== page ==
Nationalised Northern Rock was split into two today as the race to take over the "good" part of the bank stepped up a gear.
The state-owned lender spun off a savings and mortgage bank called Northern Rock plc on January 1 - effectively the good bank that will be sold off into the private sector.
Its more toxic loans have been retained in the existing bank, renamed Northern Rock Asset Management, which will remain in public ownership.
Suitors are reportedly lining up to take over the good bank as the Government is expected to kick start the sale process soon.
Virgin Money, headed by chief executive Jayne-Anne Gadhia, is widely seen as a front runner having launched a failed bid for Northern Rock before it fell into public hands.
National Australia Bank, which owns Clydesdale and Yorkshire banks in the UK, was also reported at the weekend to be considering entering the fray.
It is said to be sounding out advisers over a possible bid.
Northern Rock remained tight-lipped on any sale process, saying only that it was at a "very premature stage" and that there was no set timetable for disposal.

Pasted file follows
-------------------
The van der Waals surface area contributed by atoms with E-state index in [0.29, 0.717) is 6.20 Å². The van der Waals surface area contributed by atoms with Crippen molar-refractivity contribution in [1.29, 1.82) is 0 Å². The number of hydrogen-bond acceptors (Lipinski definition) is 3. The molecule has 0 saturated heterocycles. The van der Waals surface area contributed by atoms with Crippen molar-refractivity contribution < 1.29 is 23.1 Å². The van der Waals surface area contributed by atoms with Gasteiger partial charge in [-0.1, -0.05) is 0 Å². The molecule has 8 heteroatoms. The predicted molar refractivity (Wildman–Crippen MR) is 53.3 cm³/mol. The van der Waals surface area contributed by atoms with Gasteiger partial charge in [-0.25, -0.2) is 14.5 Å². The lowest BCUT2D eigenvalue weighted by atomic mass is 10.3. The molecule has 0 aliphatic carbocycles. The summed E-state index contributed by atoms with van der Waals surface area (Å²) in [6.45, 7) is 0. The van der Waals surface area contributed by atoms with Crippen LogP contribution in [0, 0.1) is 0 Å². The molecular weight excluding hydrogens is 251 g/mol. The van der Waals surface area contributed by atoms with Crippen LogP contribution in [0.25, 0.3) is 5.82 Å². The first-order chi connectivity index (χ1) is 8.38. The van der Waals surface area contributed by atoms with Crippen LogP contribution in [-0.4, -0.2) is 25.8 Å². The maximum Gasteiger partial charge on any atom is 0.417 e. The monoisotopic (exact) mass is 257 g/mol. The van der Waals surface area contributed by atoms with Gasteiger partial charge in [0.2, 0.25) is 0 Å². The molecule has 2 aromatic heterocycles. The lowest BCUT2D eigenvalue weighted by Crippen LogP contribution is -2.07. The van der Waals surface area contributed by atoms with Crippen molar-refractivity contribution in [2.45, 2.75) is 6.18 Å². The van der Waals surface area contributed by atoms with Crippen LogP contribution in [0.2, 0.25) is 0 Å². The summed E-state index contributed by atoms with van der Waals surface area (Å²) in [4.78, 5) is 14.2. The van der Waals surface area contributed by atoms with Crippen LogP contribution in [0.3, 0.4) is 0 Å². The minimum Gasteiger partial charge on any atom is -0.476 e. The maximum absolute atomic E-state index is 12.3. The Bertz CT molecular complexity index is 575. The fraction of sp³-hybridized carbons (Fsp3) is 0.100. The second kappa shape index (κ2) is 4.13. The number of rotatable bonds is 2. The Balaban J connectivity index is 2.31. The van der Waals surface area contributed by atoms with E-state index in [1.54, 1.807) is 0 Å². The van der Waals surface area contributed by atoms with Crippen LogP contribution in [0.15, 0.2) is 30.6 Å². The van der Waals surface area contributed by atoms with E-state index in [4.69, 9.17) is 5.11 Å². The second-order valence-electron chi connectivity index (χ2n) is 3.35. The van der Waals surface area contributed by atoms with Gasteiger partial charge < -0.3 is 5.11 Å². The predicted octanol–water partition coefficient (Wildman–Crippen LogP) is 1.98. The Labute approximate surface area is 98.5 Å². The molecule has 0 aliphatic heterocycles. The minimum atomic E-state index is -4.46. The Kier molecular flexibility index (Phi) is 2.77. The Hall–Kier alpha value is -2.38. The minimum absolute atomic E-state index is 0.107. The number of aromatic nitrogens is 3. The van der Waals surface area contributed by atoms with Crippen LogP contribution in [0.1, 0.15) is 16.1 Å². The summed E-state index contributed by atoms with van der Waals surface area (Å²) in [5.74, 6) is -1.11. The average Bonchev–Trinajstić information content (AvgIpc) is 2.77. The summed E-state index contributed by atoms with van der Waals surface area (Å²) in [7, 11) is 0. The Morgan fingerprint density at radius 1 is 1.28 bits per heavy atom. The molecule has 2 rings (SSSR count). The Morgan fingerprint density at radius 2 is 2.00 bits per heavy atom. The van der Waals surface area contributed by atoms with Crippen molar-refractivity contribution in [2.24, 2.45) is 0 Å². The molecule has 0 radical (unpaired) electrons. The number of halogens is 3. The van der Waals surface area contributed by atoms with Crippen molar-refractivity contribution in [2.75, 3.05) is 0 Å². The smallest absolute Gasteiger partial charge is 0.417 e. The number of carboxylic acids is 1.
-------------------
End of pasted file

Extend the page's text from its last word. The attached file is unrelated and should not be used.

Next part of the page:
Regulators are also keen for new entrants to the sector following the dramatic consolidation seen in the wake of the financial crisis.
A number of fledgling groups are looking to capitalise on the shake-up of the UK banking sector, with assets from Lloyds Banking Group and Royal Bank of Scotland also on the sale block.
Alongside Virgin Money, a bank being created by former Panmure Gordon banking analyst Sandy Chen is thought to be among those set to receive clearance for a new licence early this year.
There is also reportedly a start-up backed by the US entrepreneur Vernon Hill, called Metro Bank, which is close to securing its UK banking licence.
Bidders for Northern Rock would land a company with about £19 billion in retail savings and some £10 billion in residential mortgages.
It is taking on new business and said it was benefiting from a "strong capital and liquidity position" following the bank's split.
The Asset Management arm, which has about £50 billion in mortgages and a £4.5 billion portfolio of unsecured loan accounts, will not be taking on new business.
Northern Rock stressed today that about 90 per cent of its 450,000 mortgage accounts were not in arrears.
Gary Hoffman, chief executive of Northern Rock plc, said: "I am pleased to announce that we have successfully completed the legal and capital restructure of the business.
"This helps to build a stronger future and delivers value to taxpayers.